There’s great delicacy hidden in the brutalism, lurking in both the words and the art.
Oh dear God, when I look upon your face I am afraid and cannot help it…
What makes things most unsettling to the story is that our central character, and in many respects our “hero,” is the Ripper himself. Sir William Withey Gull, physician to the Queen, is the only character to have an entire chapter devoted to his origin (his senses-shattering origin, if you will), one that traces his relatively humble beginnings — we first meet him as a silhouetted boy, on a boat, emerging from a tunnel with his ailing father, in one of the many, many striking images Campbell crafts — all the way to his life as a brilliant, dignified, supremely arrogant, thoroughly bourgeois physician. It’s a life condensed into a single comic’s pages, and at no point does it feel rushed. It’s like that episode of Star Trek: The Next Generation, when Picard (in Patrick Stewart’s finest hour) lived another man’s life in an hour slot.
This early chapter is our first true hint of the coming artistic brilliance in Moore and Campbell’s work. We never see Gull’s face for the great bulk of it, not until the last page in the panel you see above. The point of view methodology here contributes to the feel of detachment. Gull’s life up to the point of the tale’s main narrative is told through the conversations of others and Gull’s interactions with colleagues and friends. He kills dissects small animals. He shows a fascination with his father’s corpse. He goes through the Freemason rites — something that will have great significance both for himself and others. And, of course, he receives his royal command to eliminate a threat to the monarchy. We come to feel his distance from the world he inhabits, his clinical, strange way of viewing those in his orbit. We come to understand that he’s a progenitor of the 20th century phenomenon that we know all too well as we sit on our 21st perch: the murderous psychopath. The serial killer is a breed apart, and our first impressions of him drive this home in some very subliminal ways.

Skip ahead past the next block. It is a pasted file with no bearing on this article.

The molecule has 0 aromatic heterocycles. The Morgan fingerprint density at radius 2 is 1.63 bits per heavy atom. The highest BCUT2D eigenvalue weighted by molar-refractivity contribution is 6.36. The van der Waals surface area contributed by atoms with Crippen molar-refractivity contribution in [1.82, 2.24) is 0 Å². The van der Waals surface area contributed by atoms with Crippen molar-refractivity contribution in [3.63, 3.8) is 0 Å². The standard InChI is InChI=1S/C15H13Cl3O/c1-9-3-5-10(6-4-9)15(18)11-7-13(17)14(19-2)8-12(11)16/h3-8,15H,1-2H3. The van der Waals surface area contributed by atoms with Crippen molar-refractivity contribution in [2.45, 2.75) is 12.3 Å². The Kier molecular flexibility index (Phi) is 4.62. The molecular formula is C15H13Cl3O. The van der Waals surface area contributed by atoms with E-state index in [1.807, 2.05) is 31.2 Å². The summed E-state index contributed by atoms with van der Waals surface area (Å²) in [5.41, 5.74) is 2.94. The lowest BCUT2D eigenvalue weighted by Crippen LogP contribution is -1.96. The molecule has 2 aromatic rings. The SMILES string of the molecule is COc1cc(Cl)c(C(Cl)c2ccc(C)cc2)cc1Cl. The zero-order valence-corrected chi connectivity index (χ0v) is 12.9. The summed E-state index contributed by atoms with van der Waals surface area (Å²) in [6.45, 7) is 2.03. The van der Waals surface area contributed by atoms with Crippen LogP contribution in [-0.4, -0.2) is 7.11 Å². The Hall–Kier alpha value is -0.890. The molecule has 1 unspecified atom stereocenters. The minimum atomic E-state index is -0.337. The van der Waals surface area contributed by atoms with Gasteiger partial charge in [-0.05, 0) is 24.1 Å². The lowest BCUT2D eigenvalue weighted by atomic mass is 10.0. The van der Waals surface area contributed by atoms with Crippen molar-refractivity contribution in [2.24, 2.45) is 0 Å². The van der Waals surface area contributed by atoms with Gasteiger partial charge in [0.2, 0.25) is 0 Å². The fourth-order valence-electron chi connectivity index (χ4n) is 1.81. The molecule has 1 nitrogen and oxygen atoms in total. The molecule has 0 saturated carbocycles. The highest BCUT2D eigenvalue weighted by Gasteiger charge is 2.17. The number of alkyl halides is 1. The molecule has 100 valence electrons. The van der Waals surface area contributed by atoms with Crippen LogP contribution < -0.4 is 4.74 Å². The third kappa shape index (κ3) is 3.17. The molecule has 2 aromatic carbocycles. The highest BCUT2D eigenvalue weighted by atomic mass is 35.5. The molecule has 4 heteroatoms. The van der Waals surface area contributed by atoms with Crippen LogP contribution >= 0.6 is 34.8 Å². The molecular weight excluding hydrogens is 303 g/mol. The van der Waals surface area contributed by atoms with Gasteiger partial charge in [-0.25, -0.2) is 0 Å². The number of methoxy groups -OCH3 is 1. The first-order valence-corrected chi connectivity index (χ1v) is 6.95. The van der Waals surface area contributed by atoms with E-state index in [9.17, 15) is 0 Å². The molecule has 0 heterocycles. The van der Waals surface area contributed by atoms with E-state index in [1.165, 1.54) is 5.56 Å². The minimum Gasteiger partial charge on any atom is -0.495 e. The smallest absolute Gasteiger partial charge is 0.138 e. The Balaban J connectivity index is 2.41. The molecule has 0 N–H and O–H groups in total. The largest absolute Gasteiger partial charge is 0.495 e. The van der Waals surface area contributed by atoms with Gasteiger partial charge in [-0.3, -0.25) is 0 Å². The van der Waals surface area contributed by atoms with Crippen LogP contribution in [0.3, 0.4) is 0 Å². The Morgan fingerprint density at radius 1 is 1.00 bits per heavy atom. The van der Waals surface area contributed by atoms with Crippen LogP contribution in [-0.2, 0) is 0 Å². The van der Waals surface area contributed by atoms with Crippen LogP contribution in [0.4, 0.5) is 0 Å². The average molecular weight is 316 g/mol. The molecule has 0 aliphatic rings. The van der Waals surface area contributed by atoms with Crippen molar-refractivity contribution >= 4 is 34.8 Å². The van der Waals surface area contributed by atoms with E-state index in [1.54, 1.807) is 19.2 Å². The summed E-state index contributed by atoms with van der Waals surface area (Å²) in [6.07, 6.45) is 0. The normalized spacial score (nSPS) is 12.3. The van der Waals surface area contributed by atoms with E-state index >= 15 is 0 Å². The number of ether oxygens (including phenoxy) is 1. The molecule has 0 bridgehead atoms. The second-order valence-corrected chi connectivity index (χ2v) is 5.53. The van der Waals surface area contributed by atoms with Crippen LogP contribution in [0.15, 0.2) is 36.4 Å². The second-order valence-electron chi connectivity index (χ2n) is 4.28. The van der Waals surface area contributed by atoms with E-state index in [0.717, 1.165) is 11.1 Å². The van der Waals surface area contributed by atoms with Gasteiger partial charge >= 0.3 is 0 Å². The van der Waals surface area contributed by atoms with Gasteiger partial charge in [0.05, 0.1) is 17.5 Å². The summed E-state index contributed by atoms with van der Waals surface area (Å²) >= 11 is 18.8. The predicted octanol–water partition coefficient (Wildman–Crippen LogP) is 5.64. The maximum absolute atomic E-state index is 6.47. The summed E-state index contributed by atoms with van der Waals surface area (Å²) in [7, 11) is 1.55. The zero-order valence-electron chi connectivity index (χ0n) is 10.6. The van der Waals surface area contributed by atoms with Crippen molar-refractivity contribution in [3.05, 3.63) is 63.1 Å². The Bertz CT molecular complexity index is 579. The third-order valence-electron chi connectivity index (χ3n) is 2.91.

To say that Gull is the hero is not to say that he’s admirable, likable, or any of the other myriad traits that are embodied by those that normally fit into that slot. He isn’t. He has the studied nonchalance of the amoral, of those who care so little for the pains and joys of others. He goes about his business with no remorse. But in his mind — as with many serial killers — he thinks he’s doing something grand, something that rises above the sum of his crimes. He sees himself as a selfless warrior. Jeffrey Dahmer thought he could absorb the strength of his victims by devouring their flesh — indeed, he hoped to build an altar of human skulls so that he could acquire a Darth Vader-like potency (seriously). What Gull wants is something spiritually transcendent, a work in service of the Grand Architect who is the god of his universe. More importantly, he wants to preserve the reasoned order of that universe. What are a few vivisected whores when weighed against such things?